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The Multi-allelic Genetic Architecture of a Variance-Heterogeneity Locus for Molybdenum Concentration in Leaves Acts as a Source of Unexplained Additive Genetic Variance.
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2015 (English)In: PLoS Genetics, ISSN 1553-7390, E-ISSN 1553-7404, Vol. 11, no 11Article in journal (Refereed) Published
Description
Abstract [en]

Genome-wide association (GWA) analyses have generally been used to detect individual loci contributing to the phenotypic diversity in a population by the effects of these loci on the trait mean. More rarely, loci have also been detected based on variance differences between genotypes. Several hypotheses have been proposed to explain the possible genetic mechanisms leading to such variance signals. However, little is known about what causes these signals, or whether this genetic variance-heterogeneity reflects mechanisms of importance in natural populations. Previously, we identified a variance-heterogeneity GWA (vGWA) signal for leaf molybdenum concentrations in Arabidopsis thaliana. Here, fine-mapping of this association reveals that the vGWA emerges from the effects of three independent genetic polymorphisms that all are in strong LD with the markers displaying the genetic variance-heterogeneity. By revealing the genetic architecture underlying this vGWA signal, we uncovered the molecular source of a significant amount of hidden additive genetic variation or "missing heritability". Two of the three polymorphisms underlying the genetic variance-heterogeneity are promoter variants for Molybdate transporter 1 (MOT1), and the third a variant located ~25 kb downstream of this gene. A fourth independent association was also detected ~600 kb upstream of MOT1. Use of a T-DNA knockout allele highlights Copper Transporter 6; COPT6 (AT2G26975) as a strong candidate gene for this association. Our results show that an extended LD across a complex locus including multiple functional alleles can lead to a variance-heterogeneity between genotypes in natural populations. Further, they provide novel insights into the genetic regulation of ion homeostasis in A. thaliana, and empirically confirm that variance-heterogeneity based GWA methods are a valuable tool to detect novel associations of biological importance in natural populations.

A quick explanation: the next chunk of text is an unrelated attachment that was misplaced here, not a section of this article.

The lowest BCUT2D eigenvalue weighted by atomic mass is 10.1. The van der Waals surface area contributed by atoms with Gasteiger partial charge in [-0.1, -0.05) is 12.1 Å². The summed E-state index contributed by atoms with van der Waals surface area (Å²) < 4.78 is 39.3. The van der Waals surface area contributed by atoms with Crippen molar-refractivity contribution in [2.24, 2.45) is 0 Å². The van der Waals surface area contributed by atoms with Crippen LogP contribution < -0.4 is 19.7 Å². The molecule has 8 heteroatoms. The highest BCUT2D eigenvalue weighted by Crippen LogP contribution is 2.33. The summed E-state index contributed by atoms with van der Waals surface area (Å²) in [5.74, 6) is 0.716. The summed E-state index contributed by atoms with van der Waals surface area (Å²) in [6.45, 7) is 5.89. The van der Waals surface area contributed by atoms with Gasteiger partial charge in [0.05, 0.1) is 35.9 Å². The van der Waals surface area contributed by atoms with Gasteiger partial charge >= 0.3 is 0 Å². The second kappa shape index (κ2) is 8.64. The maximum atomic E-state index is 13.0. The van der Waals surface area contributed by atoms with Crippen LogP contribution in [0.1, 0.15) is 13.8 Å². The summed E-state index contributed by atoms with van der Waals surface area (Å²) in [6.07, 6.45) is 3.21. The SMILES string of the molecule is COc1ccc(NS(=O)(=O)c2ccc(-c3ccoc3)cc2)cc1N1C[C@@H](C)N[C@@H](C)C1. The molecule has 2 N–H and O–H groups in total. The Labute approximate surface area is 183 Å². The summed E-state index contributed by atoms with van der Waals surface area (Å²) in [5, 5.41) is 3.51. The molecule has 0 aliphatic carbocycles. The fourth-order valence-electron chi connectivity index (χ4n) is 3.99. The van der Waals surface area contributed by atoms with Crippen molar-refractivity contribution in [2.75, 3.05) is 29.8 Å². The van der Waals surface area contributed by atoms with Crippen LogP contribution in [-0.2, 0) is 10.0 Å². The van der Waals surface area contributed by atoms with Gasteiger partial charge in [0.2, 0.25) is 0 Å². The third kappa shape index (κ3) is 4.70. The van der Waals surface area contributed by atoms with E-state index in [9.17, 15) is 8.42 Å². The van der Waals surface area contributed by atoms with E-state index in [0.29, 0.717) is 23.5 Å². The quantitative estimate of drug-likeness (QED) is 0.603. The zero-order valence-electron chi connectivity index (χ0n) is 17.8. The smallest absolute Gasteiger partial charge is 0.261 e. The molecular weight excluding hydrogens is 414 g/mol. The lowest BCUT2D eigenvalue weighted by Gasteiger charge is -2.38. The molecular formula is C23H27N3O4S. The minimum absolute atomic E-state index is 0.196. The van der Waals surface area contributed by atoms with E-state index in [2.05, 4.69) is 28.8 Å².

Place, publisher, year, edition, pages
2015. Vol. 11, no 11
National Category
Natural Sciences
Research subject
Genetics
Identifiers
URN: urn:nbn:se:uu:diva-294195DOI: 10.1371/journal.pgen.1005648PubMedID: 26599497OAI: oai:DiVA.org:uu-294195DiVA: diva2:929247
Available from: 2016-05-18 Created: 2016-05-18 Last updated: 2016-11-30
In thesis
1. Complex Trait Genetics: Beyond Additivity
Open this publication in new window or tab >>Complex Trait Genetics: Beyond Additivity
2016 (English)Doctoral thesis, comprehensive summary (Other academic)
Abstract [en]

The link between the genotype and the phenotype of an organism is immensely complex. Despite this it can, to a great extent, be captured using models that assume that gene variants combine their effects in an additive manner. This thesis explores aspects of genetics that cannot be fully captured using such additive models. Using experimental data from three different model organisms, I study two phenomena that fall outside of the additive paradigm: genetic interactions and genetic variance heterogeneity.

Using the model plant Arabidopsis thaliana, we show how important biological insights can be reached by exploring loci that display genetic variance heterogeneity. In the first study, this approach identified alleles in the gene CMT2 associated with the climate at sampling locations, suggesting a role in climate adaption. These alleles affected the genome wide methylation pattern, and a complete knock down of this gene increased the plants heat tolerance. In the second study, we demonstrate how the observed genetic variance heterogeneity was the result of the partial linkage of many functional alleles near the gene MOT1, all contributing to Molybdenum levels in the leaves.

Further, we explore genetic interactions using data from dogs and budding yeast (Saccharomyces cerevisiae). In the dog population, two interacting loci were associated with fructosamine levels, a biomarker used to monitor blood glucose. One of the loci displayed the pattern of a selective sweep in some of the studied breeds, suggesting that the interaction is important for the phenotypic breed-differences.

In a cross between two strains of yeast, with the advantage of large population size and nearly equal allele frequencies, we identified large epistatic networks. The networks were largely centered on a number of hub-loci and altogether involved hundreds of genetic interactions. Most network hubs had the ability to either suppress or uncover the phenotypic effects of other loci. Many multi-locus allele combinations resulted in phenotypes that deviated significantly from the expectations, had the loci acted in an additive manner.

Critically, this thesis demonstrates that non-additive genetic mechanisms often need to be considered in order to fully understand the genetics of complex traits. 

Place, publisher, year, edition, pages
Uppsala: Acta Universitatis Upsaliensis, 2016. 45 p.
Series
Digital Comprehensive Summaries of Uppsala Dissertations from the Faculty of Medicine, ISSN 1651-6206 ; 1278
Keyword
genetic interactions, epistasis, additivity, GWAS, vGWAS, Genetic mapping, yeast, Arabidopsis Thaliana, dog
National Category
Genetics
Research subject
Genetics
Identifiers
urn:nbn:se:uu:diva-307837 (URN)978-91-554-9754-5 (ISBN)
Public defence
2017-01-13, B22, BMC, Husarg. 3, Uppsala, 10:15 (English)
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Supervisors
Available from: 2016-12-22 Created: 2016-11-22 Last updated: 2016-12-28

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